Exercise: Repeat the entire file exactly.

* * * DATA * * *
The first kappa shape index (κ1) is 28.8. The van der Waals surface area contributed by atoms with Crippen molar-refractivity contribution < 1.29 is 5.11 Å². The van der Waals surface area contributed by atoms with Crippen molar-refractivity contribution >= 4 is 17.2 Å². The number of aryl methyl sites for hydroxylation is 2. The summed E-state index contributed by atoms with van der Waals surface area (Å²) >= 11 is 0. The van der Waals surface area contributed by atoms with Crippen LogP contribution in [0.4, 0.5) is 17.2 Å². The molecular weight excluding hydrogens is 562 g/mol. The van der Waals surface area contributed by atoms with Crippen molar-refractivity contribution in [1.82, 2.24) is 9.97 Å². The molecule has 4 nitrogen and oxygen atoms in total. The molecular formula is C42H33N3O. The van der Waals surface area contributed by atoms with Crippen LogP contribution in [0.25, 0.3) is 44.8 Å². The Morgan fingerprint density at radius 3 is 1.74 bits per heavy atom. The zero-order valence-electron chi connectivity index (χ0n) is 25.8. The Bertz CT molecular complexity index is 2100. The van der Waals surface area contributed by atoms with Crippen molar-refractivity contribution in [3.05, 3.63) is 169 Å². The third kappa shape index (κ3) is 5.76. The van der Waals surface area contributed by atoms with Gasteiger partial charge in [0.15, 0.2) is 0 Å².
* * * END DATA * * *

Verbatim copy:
The first kappa shape index (κ1) is 28.8. The van der Waals surface area contributed by atoms with Crippen molar-refractivity contribution < 1.29 is 5.11 Å². The van der Waals surface area contributed by atoms with Crippen molar-refractivity contribution >= 4 is 17.2 Å². The number of aryl methyl sites for hydroxylation is 2. The summed E-state index contributed by atoms with van der Waals surface area (Å²) >= 11 is 0. The van der Waals surface area contributed by atoms with Crippen LogP contribution in [0.4, 0.5) is 17.2 Å². The molecular weight excluding hydrogens is 562 g/mol. The van der Waals surface area contributed by atoms with Crippen molar-refractivity contribution in [1.82, 2.24) is 9.97 Å². The molecule has 4 nitrogen and oxygen atoms in total. The molecular formula is C42H33N3O. The van der Waals surface area contributed by atoms with Crippen LogP contribution in [0.25, 0.3) is 44.8 Å². The Morgan fingerprint density at radius 3 is 1.74 bits per heavy atom. The zero-order valence-electron chi connectivity index (χ0n) is 25.8. The Bertz CT molecular complexity index is 2100. The van der Waals surface area contributed by atoms with Crippen molar-refractivity contribution in [3.05, 3.63) is 169 Å². The third kappa shape index (κ3) is 5.76. The van der Waals surface area contributed by atoms with Gasteiger partial charge in [0.15, 0.2) is 0 Å².